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“Lots of venerated old journalists made shit up” was a go-to Marchman take for so long—a rare good take to secure his endorsement—that colleagues like me bitched at him to make it an official post, the way he finally got around to ranting about writers who use the royal we here two months ago. After all, there is no shortage of evidence backing up this take, and the fact that the longform community was essentially groomed to worship at the feet of potential fabulists and known charlatans and asshole hacks like Norman Mailer has made it an unfortunate breeding ground for insufferable writererers with shitty habits and even worse turns of phrase. This take needed to be took.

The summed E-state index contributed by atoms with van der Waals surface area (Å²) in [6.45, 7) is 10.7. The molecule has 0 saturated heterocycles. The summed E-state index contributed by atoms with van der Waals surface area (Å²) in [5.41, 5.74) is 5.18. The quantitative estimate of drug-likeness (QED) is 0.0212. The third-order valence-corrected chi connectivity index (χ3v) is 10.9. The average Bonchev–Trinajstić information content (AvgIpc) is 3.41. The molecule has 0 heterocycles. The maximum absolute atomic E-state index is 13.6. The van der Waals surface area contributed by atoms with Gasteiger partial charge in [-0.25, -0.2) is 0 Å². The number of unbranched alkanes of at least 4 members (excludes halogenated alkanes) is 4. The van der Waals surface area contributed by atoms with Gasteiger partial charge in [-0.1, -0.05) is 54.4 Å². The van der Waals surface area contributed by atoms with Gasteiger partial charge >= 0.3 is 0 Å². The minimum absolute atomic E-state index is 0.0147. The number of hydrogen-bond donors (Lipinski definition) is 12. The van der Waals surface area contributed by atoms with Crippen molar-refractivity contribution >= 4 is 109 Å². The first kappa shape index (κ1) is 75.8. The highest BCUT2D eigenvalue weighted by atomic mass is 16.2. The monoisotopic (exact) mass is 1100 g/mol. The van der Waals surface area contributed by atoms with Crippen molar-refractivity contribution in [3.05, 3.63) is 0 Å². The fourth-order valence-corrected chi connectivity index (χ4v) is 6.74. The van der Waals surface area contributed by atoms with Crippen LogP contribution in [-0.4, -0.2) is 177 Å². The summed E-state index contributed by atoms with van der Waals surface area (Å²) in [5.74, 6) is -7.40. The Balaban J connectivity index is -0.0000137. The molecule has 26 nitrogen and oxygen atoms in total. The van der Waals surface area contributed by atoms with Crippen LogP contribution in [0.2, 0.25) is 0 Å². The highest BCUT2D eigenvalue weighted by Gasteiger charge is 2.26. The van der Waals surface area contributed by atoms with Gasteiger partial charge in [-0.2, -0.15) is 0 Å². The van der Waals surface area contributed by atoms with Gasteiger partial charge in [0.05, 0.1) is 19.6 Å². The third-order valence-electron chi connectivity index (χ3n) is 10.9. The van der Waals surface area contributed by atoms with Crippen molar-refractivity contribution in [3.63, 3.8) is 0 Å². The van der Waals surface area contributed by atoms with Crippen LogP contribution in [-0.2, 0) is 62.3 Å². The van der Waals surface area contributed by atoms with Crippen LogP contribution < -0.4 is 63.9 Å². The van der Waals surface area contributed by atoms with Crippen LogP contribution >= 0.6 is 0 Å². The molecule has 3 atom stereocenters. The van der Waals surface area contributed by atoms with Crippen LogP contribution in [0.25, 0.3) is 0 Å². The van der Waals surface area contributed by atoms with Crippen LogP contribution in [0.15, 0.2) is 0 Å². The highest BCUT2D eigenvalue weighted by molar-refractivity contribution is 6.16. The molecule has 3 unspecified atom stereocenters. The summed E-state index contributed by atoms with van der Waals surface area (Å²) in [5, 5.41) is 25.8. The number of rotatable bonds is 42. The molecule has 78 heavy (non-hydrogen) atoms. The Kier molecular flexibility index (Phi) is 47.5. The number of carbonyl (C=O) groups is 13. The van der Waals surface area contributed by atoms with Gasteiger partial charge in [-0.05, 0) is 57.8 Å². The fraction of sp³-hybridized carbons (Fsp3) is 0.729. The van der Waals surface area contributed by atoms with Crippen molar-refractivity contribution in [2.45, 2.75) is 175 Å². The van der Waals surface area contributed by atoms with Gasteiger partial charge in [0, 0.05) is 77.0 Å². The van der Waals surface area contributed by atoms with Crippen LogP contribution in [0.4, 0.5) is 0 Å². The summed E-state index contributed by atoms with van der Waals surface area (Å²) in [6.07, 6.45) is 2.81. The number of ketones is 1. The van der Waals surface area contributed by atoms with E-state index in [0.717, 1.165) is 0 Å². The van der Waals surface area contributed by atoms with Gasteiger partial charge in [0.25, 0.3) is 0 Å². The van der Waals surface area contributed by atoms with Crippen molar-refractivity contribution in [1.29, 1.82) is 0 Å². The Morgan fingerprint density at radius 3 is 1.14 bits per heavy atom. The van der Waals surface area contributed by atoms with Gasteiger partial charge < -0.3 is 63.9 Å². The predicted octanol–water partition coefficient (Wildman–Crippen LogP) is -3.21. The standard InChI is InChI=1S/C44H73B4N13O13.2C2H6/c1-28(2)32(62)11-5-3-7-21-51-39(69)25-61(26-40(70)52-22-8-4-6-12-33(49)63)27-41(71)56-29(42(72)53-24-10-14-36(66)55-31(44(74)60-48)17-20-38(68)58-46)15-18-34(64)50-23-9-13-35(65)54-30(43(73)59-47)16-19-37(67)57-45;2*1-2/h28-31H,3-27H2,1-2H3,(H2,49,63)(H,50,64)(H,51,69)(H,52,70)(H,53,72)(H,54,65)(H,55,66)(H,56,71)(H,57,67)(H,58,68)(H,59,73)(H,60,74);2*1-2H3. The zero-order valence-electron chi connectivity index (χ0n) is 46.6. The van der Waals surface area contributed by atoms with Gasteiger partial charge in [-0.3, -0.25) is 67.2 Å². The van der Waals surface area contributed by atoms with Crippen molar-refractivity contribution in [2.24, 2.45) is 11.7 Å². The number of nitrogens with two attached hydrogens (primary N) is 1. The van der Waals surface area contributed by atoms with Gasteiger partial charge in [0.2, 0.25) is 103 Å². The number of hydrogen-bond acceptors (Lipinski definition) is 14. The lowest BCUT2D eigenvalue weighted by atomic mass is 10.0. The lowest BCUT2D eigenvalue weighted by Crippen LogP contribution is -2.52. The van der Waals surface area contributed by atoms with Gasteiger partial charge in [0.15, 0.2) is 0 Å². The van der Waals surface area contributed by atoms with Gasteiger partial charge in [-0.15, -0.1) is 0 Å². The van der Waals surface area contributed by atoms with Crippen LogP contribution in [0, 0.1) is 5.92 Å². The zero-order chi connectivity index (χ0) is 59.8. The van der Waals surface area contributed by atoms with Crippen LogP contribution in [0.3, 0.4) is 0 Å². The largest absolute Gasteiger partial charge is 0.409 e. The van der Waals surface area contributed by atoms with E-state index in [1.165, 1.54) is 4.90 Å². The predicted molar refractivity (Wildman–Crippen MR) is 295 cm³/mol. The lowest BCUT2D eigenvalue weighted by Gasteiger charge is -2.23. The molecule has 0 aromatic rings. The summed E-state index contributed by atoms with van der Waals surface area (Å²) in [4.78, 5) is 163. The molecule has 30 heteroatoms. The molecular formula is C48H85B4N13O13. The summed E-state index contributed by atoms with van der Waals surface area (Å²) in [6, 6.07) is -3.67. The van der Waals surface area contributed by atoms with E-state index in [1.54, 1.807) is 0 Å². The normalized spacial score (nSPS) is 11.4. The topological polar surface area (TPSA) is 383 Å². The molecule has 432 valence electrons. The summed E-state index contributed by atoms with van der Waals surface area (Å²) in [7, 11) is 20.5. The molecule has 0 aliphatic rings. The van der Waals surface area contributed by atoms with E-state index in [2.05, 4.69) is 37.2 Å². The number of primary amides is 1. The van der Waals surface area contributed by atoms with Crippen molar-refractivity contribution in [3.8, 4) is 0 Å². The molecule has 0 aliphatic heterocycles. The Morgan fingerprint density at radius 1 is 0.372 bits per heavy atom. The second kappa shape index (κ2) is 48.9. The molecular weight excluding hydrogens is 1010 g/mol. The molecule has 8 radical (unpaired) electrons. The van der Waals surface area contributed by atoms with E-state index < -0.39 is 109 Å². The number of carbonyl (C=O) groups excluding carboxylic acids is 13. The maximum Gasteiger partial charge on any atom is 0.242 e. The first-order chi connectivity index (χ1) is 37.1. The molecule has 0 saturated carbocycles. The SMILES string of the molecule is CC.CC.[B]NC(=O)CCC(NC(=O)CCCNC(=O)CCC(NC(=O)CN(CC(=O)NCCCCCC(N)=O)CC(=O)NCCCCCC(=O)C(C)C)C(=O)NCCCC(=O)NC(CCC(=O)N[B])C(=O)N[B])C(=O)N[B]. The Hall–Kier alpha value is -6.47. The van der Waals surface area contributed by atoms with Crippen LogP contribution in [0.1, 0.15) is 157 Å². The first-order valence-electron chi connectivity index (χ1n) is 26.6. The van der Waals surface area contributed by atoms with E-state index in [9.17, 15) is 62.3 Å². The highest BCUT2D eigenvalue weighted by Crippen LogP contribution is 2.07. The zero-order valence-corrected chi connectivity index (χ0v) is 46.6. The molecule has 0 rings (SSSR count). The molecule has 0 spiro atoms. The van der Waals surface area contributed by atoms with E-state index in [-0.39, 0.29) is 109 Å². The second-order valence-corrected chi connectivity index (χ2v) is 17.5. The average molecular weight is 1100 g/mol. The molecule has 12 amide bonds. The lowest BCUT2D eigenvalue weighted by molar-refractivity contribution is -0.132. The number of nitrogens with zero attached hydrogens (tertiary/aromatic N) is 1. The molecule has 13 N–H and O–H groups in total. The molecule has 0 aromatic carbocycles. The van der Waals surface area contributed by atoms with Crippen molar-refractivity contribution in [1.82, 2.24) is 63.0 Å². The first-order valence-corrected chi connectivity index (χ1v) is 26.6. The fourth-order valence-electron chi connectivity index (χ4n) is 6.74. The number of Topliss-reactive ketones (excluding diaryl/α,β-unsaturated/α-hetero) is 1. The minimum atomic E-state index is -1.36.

And you know what Marchman did? He fucking tweeted the take. I would embed the tweets he did here, but he uses an automatic tweet deletion service like the tinfoil-hatted truther that he is. So they’re gone now, unlike so many of the revered works he doubted. He harbored this take for years ... and ... he just ... he tweeted it out. The moron. I’ll miss him dearly, although who knows if he’ll want that fact checked.